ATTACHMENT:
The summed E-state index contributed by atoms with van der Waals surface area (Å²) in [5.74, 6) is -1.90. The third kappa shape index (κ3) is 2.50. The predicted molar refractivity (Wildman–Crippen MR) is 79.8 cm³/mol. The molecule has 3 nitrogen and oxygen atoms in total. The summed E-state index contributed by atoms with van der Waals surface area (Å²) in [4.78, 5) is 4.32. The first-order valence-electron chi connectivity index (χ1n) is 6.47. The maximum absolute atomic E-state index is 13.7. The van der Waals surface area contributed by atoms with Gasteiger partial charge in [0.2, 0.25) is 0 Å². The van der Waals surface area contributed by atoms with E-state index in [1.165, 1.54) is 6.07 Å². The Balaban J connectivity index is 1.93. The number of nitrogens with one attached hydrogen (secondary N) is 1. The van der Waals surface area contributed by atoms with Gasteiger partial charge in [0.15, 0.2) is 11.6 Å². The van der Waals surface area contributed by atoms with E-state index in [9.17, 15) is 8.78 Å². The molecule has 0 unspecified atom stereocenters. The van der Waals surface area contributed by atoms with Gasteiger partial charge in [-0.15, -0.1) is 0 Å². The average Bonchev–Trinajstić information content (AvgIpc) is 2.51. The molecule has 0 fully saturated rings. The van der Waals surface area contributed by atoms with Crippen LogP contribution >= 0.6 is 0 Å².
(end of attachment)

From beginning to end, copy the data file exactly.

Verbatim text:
The summed E-state index contributed by atoms with van der Waals surface area (Å²) in [5.74, 6) is -1.90. The third kappa shape index (κ3) is 2.50. The predicted molar refractivity (Wildman–Crippen MR) is 79.8 cm³/mol. The molecule has 3 nitrogen and oxygen atoms in total. The summed E-state index contributed by atoms with van der Waals surface area (Å²) in [4.78, 5) is 4.32. The first-order valence-electron chi connectivity index (χ1n) is 6.47. The maximum absolute atomic E-state index is 13.7. The van der Waals surface area contributed by atoms with Gasteiger partial charge in [0.2, 0.25) is 0 Å². The van der Waals surface area contributed by atoms with E-state index in [1.165, 1.54) is 6.07 Å². The Balaban J connectivity index is 1.93. The number of nitrogens with one attached hydrogen (secondary N) is 1. The van der Waals surface area contributed by atoms with Gasteiger partial charge in [0.15, 0.2) is 11.6 Å². The van der Waals surface area contributed by atoms with E-state index in [9.17, 15) is 8.78 Å². The molecule has 0 unspecified atom stereocenters. The van der Waals surface area contributed by atoms with Gasteiger partial charge in [-0.15, -0.1) is 0 Å². The average Bonchev–Trinajstić information content (AvgIpc) is 2.51. The molecule has 0 fully saturated rings. The van der Waals surface area contributed by atoms with Crippen LogP contribution >= 0.6 is 0 Å².